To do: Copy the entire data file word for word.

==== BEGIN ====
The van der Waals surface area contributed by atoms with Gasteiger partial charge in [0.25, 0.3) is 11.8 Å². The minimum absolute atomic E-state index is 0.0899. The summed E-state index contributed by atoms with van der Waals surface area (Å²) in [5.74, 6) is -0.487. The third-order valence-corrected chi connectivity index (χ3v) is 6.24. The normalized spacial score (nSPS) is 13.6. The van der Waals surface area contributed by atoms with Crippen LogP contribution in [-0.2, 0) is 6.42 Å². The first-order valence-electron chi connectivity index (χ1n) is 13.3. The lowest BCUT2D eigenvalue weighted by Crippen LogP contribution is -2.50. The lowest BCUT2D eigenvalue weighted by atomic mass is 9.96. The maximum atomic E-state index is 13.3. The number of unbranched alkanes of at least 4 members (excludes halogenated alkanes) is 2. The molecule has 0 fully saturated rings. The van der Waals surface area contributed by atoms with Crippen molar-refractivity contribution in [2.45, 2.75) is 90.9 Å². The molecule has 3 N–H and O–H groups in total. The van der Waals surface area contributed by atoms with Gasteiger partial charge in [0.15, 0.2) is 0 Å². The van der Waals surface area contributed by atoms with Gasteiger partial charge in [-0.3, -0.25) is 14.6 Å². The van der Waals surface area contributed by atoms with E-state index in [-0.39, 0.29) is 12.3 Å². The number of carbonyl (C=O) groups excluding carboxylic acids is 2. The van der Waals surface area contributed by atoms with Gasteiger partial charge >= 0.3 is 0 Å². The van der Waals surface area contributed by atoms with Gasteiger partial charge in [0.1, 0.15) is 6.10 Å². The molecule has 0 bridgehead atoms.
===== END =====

The van der Waals surface area contributed by atoms with Gasteiger partial charge in [0.25, 0.3) is 11.8 Å². The minimum absolute atomic E-state index is 0.0899. The summed E-state index contributed by atoms with van der Waals surface area (Å²) in [5.74, 6) is -0.487. The third-order valence-corrected chi connectivity index (χ3v) is 6.24. The normalized spacial score (nSPS) is 13.6. The van der Waals surface area contributed by atoms with Crippen LogP contribution in [-0.2, 0) is 6.42 Å². The first-order valence-electron chi connectivity index (χ1n) is 13.3. The lowest BCUT2D eigenvalue weighted by Crippen LogP contribution is -2.50. The lowest BCUT2D eigenvalue weighted by atomic mass is 9.96. The maximum atomic E-state index is 13.3. The number of unbranched alkanes of at least 4 members (excludes halogenated alkanes) is 2. The molecule has 0 fully saturated rings. The van der Waals surface area contributed by atoms with Crippen molar-refractivity contribution in [2.45, 2.75) is 90.9 Å². The molecule has 3 N–H and O–H groups in total. The van der Waals surface area contributed by atoms with Gasteiger partial charge in [0.15, 0.2) is 0 Å². The van der Waals surface area contributed by atoms with Gasteiger partial charge in [-0.3, -0.25) is 14.6 Å². The van der Waals surface area contributed by atoms with E-state index in [-0.39, 0.29) is 12.3 Å². The number of carbonyl (C=O) groups excluding carboxylic acids is 2. The van der Waals surface area contributed by atoms with Gasteiger partial charge >= 0.3 is 0 Å². The van der Waals surface area contributed by atoms with Gasteiger partial charge in [0.1, 0.15) is 6.10 Å². The molecule has 0 bridgehead atoms.